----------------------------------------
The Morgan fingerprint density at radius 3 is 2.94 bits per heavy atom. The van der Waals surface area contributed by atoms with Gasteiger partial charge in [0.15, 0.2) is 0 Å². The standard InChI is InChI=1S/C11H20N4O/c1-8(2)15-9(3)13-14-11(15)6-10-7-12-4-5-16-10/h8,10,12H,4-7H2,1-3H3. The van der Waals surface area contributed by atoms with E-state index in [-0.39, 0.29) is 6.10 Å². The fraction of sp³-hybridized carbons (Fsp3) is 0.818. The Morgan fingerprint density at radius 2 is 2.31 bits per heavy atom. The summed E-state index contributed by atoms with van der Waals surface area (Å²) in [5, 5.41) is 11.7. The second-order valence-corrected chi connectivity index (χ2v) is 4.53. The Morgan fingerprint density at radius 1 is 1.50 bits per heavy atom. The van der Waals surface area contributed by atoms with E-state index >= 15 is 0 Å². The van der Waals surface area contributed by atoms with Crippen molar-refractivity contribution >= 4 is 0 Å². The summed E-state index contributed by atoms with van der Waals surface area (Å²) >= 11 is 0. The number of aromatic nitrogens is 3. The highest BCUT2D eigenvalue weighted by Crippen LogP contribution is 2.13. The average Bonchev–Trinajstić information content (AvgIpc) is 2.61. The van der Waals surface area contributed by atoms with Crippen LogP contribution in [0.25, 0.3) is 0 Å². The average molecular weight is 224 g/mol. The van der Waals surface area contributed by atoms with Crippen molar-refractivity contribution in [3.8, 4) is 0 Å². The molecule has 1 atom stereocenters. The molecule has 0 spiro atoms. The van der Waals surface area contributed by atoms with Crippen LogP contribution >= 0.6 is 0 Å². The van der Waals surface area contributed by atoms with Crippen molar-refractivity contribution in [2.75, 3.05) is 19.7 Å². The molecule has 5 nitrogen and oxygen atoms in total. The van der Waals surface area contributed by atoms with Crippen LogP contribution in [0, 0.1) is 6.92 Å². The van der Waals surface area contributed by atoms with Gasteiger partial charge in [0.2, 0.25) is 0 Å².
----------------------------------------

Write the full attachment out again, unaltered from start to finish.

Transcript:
The Morgan fingerprint density at radius 3 is 2.94 bits per heavy atom. The van der Waals surface area contributed by atoms with Gasteiger partial charge in [0.15, 0.2) is 0 Å². The standard InChI is InChI=1S/C11H20N4O/c1-8(2)15-9(3)13-14-11(15)6-10-7-12-4-5-16-10/h8,10,12H,4-7H2,1-3H3. The van der Waals surface area contributed by atoms with E-state index in [-0.39, 0.29) is 6.10 Å². The fraction of sp³-hybridized carbons (Fsp3) is 0.818. The Morgan fingerprint density at radius 2 is 2.31 bits per heavy atom. The summed E-state index contributed by atoms with van der Waals surface area (Å²) in [5, 5.41) is 11.7. The second-order valence-corrected chi connectivity index (χ2v) is 4.53. The Morgan fingerprint density at radius 1 is 1.50 bits per heavy atom. The van der Waals surface area contributed by atoms with E-state index >= 15 is 0 Å². The van der Waals surface area contributed by atoms with Crippen molar-refractivity contribution >= 4 is 0 Å². The summed E-state index contributed by atoms with van der Waals surface area (Å²) >= 11 is 0. The number of aromatic nitrogens is 3. The highest BCUT2D eigenvalue weighted by Crippen LogP contribution is 2.13. The average Bonchev–Trinajstić information content (AvgIpc) is 2.61. The van der Waals surface area contributed by atoms with Crippen LogP contribution in [0.25, 0.3) is 0 Å². The average molecular weight is 224 g/mol. The van der Waals surface area contributed by atoms with Crippen molar-refractivity contribution in [3.8, 4) is 0 Å². The molecule has 1 atom stereocenters. The molecule has 0 spiro atoms. The van der Waals surface area contributed by atoms with Crippen LogP contribution >= 0.6 is 0 Å². The van der Waals surface area contributed by atoms with Crippen molar-refractivity contribution in [2.75, 3.05) is 19.7 Å². The molecule has 5 nitrogen and oxygen atoms in total. The van der Waals surface area contributed by atoms with Crippen LogP contribution in [0, 0.1) is 6.92 Å². The van der Waals surface area contributed by atoms with Gasteiger partial charge in [0.2, 0.25) is 0 Å².